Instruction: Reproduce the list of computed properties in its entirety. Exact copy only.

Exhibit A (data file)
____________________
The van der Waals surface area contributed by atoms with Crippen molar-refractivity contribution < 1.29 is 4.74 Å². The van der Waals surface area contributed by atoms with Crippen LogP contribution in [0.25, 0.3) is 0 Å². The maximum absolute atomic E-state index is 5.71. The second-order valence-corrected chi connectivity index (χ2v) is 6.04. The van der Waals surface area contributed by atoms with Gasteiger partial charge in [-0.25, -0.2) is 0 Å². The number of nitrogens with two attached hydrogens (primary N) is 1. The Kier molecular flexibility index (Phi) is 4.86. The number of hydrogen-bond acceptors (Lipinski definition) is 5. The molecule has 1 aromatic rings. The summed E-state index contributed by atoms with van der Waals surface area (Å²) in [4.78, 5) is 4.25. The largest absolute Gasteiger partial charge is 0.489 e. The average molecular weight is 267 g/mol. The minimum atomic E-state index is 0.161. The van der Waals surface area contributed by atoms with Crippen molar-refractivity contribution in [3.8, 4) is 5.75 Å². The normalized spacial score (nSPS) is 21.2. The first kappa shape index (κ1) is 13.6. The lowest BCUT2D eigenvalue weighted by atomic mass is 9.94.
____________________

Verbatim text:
The van der Waals surface area contributed by atoms with Crippen molar-refractivity contribution < 1.29 is 4.74 Å². The van der Waals surface area contributed by atoms with Crippen LogP contribution in [0.25, 0.3) is 0 Å². The maximum absolute atomic E-state index is 5.71. The second-order valence-corrected chi connectivity index (χ2v) is 6.04. The van der Waals surface area contributed by atoms with Gasteiger partial charge in [-0.25, -0.2) is 0 Å². The number of nitrogens with two attached hydrogens (primary N) is 1. The Kier molecular flexibility index (Phi) is 4.86. The number of hydrogen-bond acceptors (Lipinski definition) is 5. The molecule has 1 aromatic rings. The summed E-state index contributed by atoms with van der Waals surface area (Å²) in [4.78, 5) is 4.25. The largest absolute Gasteiger partial charge is 0.489 e. The average molecular weight is 267 g/mol. The minimum atomic E-state index is 0.161. The van der Waals surface area contributed by atoms with Crippen molar-refractivity contribution in [3.8, 4) is 5.75 Å². The normalized spacial score (nSPS) is 21.2. The first kappa shape index (κ1) is 13.6. The lowest BCUT2D eigenvalue weighted by atomic mass is 9.94.